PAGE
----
If religious exercises are held to be an impermissible activity in schools, religion is placed in an artificial and state-created disadvantage.... And a refusal to permit religious exercises thus is seen, not as the realization of state neutrality, but rather as the establishment of a religion of secularism, or at least, as governmental support of the beliefs of those who think that religious exercises should be conducted only in private.

Subsequent developments[edit] The public was divided in reaction to the Court's decision; the decision has sparked persistent and ongoing criticism from proponents of prayer in school. In 1964, Life magazine declared Madalyn Murray O'Hair, the mother of the plaintiff in one of the cases, "the most hated woman in America."[10] Newspapers were no exception. The Washington Evening Star, for example, criticized the decision, declaring that "God and religion have all but been driven from the public schools. What remains? Will the baccalaureate service and Christmas carols be the next to go? Don't bet against it."[11] In contrast, the New York Times was more accepting of the Court's ruling. The paper printed significant portions of the opinions with no significant comments, either supportive or critical.[12] Opponents characterized the decision as the one which "kicked God and prayer out of the schools".[13] The views of various religious entities on the decision split between mainline Protestants and Jews, who in general strongly supported the decision, and evangelical Protestants and conservative Catholics, who strongly opposed the decision. Speaking from the conservative Protestant
Protestant
perspective, the Reverend
Reverend
Dr. Billy Graham said, "[i]n my opinion ... the Supreme Court ... is wrong. ... Eighty percent of the American people want Bible reading and prayer in the schools. Why should a majority be so severely penalized ...?"[14] The mainline denominations, with the exception of the Roman Catholic Church, registered less critical opinions of the verdict, in fact seeing it as a boon to religious freedom by its very limiting of governmental authority in the sphere of public schools.[15] The United States Congress reacted to the decision by drafting over 150 resolutions to overturn it by amending the Constitution.[16] Abington v. Schempp was used as precedent for similar cases like Board of Education v. Allen and Lemon v. Kurtzman
Lemon v. Kurtzman
in the decades that followed. The three part Lemon test had its basis in the jurisprudence of Abington v. Schempp. Under the test, the constitutionality of a given church-state law is weighed by three criteria: sponsorship, financial support, and active involvement of the government in religious activity. See also[edit]

Edgerton Bible Case List of United States Supreme Court cases, volume 374 School prayer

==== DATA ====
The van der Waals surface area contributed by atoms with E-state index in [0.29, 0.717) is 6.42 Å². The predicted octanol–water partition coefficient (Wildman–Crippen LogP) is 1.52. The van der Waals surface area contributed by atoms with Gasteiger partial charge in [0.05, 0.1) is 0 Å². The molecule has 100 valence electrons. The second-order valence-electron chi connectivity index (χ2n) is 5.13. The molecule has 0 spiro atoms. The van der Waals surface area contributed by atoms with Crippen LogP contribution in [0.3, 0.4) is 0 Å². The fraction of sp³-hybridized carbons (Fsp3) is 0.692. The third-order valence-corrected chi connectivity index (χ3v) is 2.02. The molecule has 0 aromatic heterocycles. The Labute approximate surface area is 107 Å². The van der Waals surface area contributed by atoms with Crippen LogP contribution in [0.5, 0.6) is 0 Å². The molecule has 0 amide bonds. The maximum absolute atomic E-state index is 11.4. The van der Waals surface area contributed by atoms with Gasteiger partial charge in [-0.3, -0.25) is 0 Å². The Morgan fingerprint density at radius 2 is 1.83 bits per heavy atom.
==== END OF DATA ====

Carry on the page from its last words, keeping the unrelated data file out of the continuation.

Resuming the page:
References[edit]

^ a b Abington School District
Abington School District
v. Schempp, 374 U.S. 203 (1963). ^ Dierenfield, Bruce J. "The Most Hated Woman in America: Madalyn Murray and the Crusade Against School Prayer" Journal of Supreme Court History 32, no.1 (2007), 62-84 ^ Boston 1993, p. 101 ^ Boston 1993, p. 106 ^ The process of incorporation (also known as "nationalization") of the United States Bill of Rights
United States Bill of Rights
began with cases Missouri Pacific Railway Co. v. State of Nebraska Board of Transportation, 164 U.S. 403 (1896) and Chicago, Burlington & Quincy Railroad Co. v. City of Chicago, 166 U.S. 226 (1897) pitting the railroads against the government over just compensation for the taking of private property, due all persons (and corporations) under the Fifth Amendment. Next was First Amendment Freedom of Speech, in Fiske v. Kansas, 274 U.S. 380 (1927). Freedom of Religion was first incorporated (albeit in dictum) in Hamilton v. Regents of the University of California, 293 U.S. 245 (1934), and made official in Cantwell v. Connecticut, 310 U.S. 296 (1940). Finally in Engel v. Vitale, 370 U.S. 421 (1962), the court ruled that a state could not write or sanction an official prayer to be read by students at school. For a more detailed history of Incorporation, see Incorporation (Bill of Rights). ^ White & Zimmerman 1990, p. 70 ^ Eastland 1993, p. 59 ^ Quoting author in Davis 1991, p. 77 ^ a b Eastland 1993, p. 165 ^ Madalyn Murray O'Hair
Madalyn Murray O'Hair
Biography, retrieved 2013-07-20  ^ Eastland 1993, p. 165 ^ Lewis 1963, p. 16 ^ Wright 2008, p. 96 ^ Billy Graham voices shock over decision. (June 18, 1963). New York Times. p. 17. ^ Dugan 1963, p. 18 ^ O'Hair, M., Freedom under siege: The impact of organized religion on your liberty and your pocketbook, 1974, p. 55

External links[edit]

Wikisource
Wikisource
has original text related to this article: Abington School District
Abington School District
v. Schempp (374 U.S. 203)

Text of Abington Township School District v. Schempp, 374 U.S. 203 (1963) is available from:  CourtListener  Findlaw  Justia  Oyez  OpenJurist  Google Scholar  An article in the encyclopedia of civil liberties in the United States Abington Township School District v. Schempp author Timothy L. Hall

Further reading[edit]

" Abington School District
Abington School District